50% Discounts on brand-name drugs

Phased-in coverage for both brand and generic drugs until cost-sharing reaches 25%

Elimination of Tax Deductibility of RDS Payments

independent payment advisory board

Independent Payment Advisory Board

Board submit proposals to the President when projected Medicare growth rate per capita exceeds a target growth rate.

Targets based on CPI and CPI-M growth, 2014-2017

Based on GDP+1, 2018 and thereafter

Prohibited from making proposals that

ration care

raise taxes or Part B premiums

change Medicare benefits, eligibility, or cost-sharing standards.

CMS Chief Actuary to determine target for Medicare per capita growth rate beginning 2013 and thereafter

Savings $24B

income changes

Income Changes

Additional HI payroll tax of 0.9% to be paid by workers with wages over $200K single filers, $250K joint files ($63B additional HI tax income)

Threshold income levels for Part B income related premiums frozen at 2010 amounts for 2011-2019 ($8B additional premium income)

Income related premiums introduced for Part D using the same income thresholds as Part B

Unearned Income Medicare Contribution (“Medicare Tax”) is unrelated to Medicare

No effect and not related to benefits

Revenue not allocated to trust funds

Illustrative comparison of relative Medicare, Medicaid, and private health insurance prices under current law

OACT Health Reform Estimate

Notes:1) Source: Richard S. Foster’s April 22, 2010 memo 2) Amounts in billions3) Other category includes the CLASS program and items classified as cost trend or immediate reforms4) Amounts do not include federal administrative costs or most fees or taxes

nhe share of gross domestic product gdp 1980 2019
NHE Share of Gross Domestic Product (GDP), 1980-2019

Sept. ’10: 19.6%

Feb. ’10: 19.3%

Source: Sisko A et al., “Health Spending Projections Through 2019: the Estimated Impact of Reform” Health Affairs 29, no. 10 (2010) (to be published online 9 September 2010).

growth in national health expenditures nhe 1980 2019
Growth in National Health Expenditures (NHE), 1980-2019

Sept. ‘10 (blue)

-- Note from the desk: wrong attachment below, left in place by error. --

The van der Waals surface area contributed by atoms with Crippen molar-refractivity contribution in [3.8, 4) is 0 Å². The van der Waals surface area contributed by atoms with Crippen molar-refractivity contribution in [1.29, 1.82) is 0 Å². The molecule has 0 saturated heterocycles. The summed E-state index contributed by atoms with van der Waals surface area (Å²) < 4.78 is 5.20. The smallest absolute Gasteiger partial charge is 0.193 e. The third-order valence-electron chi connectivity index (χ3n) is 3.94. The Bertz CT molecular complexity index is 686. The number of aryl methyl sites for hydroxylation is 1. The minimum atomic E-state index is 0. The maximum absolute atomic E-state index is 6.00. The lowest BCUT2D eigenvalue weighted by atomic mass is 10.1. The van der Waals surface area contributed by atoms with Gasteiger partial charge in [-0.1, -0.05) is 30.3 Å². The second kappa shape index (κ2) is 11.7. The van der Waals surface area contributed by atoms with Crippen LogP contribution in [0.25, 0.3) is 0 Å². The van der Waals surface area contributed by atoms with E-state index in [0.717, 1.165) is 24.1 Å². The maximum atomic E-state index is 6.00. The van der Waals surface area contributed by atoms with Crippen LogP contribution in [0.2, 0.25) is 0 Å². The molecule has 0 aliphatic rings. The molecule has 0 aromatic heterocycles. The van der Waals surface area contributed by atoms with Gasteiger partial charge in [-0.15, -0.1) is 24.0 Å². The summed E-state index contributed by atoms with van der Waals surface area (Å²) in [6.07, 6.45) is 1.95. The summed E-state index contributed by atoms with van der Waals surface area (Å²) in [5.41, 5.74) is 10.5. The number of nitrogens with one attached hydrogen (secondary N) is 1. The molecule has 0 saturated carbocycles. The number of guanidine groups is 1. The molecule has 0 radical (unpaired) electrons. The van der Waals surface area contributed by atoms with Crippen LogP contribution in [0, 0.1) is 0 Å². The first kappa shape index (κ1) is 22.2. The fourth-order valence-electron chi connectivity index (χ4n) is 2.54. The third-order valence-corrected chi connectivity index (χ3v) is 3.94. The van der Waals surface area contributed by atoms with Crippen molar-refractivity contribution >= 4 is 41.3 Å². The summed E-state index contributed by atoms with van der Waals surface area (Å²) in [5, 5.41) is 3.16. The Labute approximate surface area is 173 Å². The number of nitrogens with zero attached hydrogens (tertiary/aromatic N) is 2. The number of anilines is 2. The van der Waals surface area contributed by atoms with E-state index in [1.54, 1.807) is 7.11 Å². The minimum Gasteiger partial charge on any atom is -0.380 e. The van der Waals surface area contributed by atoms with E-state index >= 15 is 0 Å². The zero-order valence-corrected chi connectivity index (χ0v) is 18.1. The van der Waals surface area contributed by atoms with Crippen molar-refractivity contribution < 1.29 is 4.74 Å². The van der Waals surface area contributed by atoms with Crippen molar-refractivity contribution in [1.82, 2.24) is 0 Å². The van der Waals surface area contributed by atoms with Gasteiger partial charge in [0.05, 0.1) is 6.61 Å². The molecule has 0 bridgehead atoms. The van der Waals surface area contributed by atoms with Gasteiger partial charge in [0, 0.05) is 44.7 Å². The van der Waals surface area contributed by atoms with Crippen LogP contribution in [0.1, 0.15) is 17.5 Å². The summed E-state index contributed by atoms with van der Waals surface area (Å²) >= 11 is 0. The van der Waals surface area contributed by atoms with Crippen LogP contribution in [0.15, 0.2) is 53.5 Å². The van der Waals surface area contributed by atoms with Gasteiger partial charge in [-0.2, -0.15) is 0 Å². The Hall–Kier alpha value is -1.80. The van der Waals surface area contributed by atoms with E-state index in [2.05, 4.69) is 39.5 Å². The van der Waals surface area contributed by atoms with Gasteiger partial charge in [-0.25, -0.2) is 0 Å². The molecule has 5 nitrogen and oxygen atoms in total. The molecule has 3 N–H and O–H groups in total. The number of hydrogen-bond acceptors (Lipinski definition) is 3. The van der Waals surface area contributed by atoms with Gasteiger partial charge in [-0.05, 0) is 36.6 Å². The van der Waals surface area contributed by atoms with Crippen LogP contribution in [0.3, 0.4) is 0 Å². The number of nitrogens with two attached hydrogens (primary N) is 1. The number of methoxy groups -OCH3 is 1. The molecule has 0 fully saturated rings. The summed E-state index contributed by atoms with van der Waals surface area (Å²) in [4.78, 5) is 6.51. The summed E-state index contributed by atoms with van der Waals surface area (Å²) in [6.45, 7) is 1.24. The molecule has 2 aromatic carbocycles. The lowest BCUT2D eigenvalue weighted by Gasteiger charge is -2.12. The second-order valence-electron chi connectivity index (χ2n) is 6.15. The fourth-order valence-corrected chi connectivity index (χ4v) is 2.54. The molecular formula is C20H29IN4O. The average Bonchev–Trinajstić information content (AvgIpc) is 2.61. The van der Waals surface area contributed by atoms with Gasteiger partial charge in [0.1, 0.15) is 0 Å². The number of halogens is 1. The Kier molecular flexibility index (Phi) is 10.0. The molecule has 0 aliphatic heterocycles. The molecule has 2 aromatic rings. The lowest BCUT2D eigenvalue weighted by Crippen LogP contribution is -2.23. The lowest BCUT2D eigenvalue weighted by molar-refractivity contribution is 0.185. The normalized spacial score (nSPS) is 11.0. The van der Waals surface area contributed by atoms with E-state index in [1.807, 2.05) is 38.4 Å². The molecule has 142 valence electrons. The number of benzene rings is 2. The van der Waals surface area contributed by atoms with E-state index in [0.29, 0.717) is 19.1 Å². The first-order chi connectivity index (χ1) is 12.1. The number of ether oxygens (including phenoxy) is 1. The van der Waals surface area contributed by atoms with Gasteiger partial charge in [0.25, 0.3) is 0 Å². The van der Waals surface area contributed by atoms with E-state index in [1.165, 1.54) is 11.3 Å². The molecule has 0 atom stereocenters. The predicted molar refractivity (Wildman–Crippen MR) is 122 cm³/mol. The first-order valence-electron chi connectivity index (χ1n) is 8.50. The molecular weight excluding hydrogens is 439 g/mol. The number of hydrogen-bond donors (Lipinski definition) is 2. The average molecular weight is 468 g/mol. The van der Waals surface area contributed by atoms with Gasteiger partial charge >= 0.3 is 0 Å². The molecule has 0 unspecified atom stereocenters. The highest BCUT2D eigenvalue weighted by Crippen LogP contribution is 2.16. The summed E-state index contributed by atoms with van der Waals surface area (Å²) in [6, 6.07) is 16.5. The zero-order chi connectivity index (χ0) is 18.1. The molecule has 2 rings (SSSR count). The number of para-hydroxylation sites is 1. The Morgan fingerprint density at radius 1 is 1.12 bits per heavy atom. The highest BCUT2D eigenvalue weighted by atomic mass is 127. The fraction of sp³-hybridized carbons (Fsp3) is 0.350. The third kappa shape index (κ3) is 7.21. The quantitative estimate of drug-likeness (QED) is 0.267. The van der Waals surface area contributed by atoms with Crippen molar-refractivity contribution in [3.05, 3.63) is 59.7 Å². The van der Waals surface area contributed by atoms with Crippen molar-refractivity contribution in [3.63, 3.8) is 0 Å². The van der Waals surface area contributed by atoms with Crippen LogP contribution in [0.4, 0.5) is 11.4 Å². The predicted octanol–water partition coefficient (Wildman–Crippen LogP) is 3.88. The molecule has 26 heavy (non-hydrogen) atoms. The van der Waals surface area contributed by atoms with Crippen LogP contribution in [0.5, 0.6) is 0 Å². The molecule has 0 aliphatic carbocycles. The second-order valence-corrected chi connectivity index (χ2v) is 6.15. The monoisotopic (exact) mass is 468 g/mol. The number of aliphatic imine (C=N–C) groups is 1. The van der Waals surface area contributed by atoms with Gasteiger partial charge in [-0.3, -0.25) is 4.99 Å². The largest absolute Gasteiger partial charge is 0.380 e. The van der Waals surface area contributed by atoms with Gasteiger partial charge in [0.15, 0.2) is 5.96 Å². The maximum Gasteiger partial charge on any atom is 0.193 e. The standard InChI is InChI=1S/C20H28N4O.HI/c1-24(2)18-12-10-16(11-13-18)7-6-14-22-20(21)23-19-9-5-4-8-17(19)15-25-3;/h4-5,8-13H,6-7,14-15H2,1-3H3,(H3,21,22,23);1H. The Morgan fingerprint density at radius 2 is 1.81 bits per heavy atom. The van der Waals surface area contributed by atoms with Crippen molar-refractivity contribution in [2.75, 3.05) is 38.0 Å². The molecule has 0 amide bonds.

Feb. ‘10 (red)

Source: Sisko A et al., “Health Spending Projections Through 2019: the Estimated Impact of Reform” Health Affairs 29, no. 10 (2010) (to be published online 9 September 2010).

growth in out of pocket expenditures 1980 2019
Growth in Out-of-Pocket Expenditures, 1980-2019

OOP, Sept. ’10 (blue)

Source: Sisko A et al., “Health Spending Projections Through 2019: the Estimated Impact of Reform” Health Affairs 29, no. 10 (2010) (to be published online 9 September 2010).

growth in medicaid chip expenditures 1980 2019
Growth in Medicaid & CHIP Expenditures,1980-2019

Medicaid & CHIP, Sept. ‘10 (blue)

Medicaid & CHIP, Feb. ‘10 (red)

Source: Sisko A et al., “Health Spending Projections Through 2019: the Estimated Impact of Reform” Health Affairs 29, no. 10 (2010) (to be published online 9 September 2010).

growth in medicare expenditures 1980 2019
Growth in Medicare Expenditures, 1980-2019

Medicare, Feb. ’10 (red)

Source: Sisko A et al., “Health Spending Projections Through 2019: the Estimated Impact of Reform” Health Affairs 29, no. 10 (2010) (to be published online 9 September 2010).

oact top ten list
OACT Top Ten List

Our favorite uses and misuses of OACT’s health reform estimates

oact top ten list1
OACT Top Ten List

10. Medicare actuary goes rogue? (Politico)

oact top ten list2
OACT Top Ten List

9. “Foster works for the Center for Medicare and Medicaid Services, an agency within HHS that would lose funding under health care reform.”


oact top ten list3
OACT Top Ten List

8. “One of the most serious indictments” of Democrats' approach to health care, adding it should “put the dagger in the heart of the Reid bill.”

(Senator McCain)

oact top ten list4
OACT Top Ten List

7. “That assessment was of previous versions of the legislation, so it's completely wrong.”

(Senator Dodd)

oact top ten list5
OACT Top Ten List

6. “This report once again discredits Democrats’ assertions that their $1.3 trillion government takeover of health care will lower costs, and it confirms that this bill violates President Obama’s promise to ‘bend the cost curve.’ It’s now beyond dispute that their bill will raise costs, which is exactly what the American people don’t want.”

(Representative Boehner)

oact top ten list6
OACT Top Ten List

5. “Medicare Report Confirms Health Care Takeover Plan is a Fiscal Disaster” (AOL News headline)

oact top ten list7
OACT Top Ten List

4. “It’s a long, somewhat dry document…but it is an interesting read (assuming the reader is adequately caffeinated).”

(Mike the Actuary’s Musings)

oact top ten list8
OACT Top Ten List

3. “This is not something they normally do. It is an interesting analysis but it is pretty speculative though of what the impact will be on providers and beneficiaries. Our recent experience would indicate something quite different.”

(Nancy-Ann DeParle)

oact top ten list9
OACT Top Ten List

2. “The CMS report is a blow to the White House and House Democrats who have vowed that healthcare reform would curb the growth of healthcare spending.”

(Capitol Hill)

oact top ten list10
OACT Top Ten List

1. “Actuaries sure know how to ruin a good time”

(Capitol Watch Blog headline)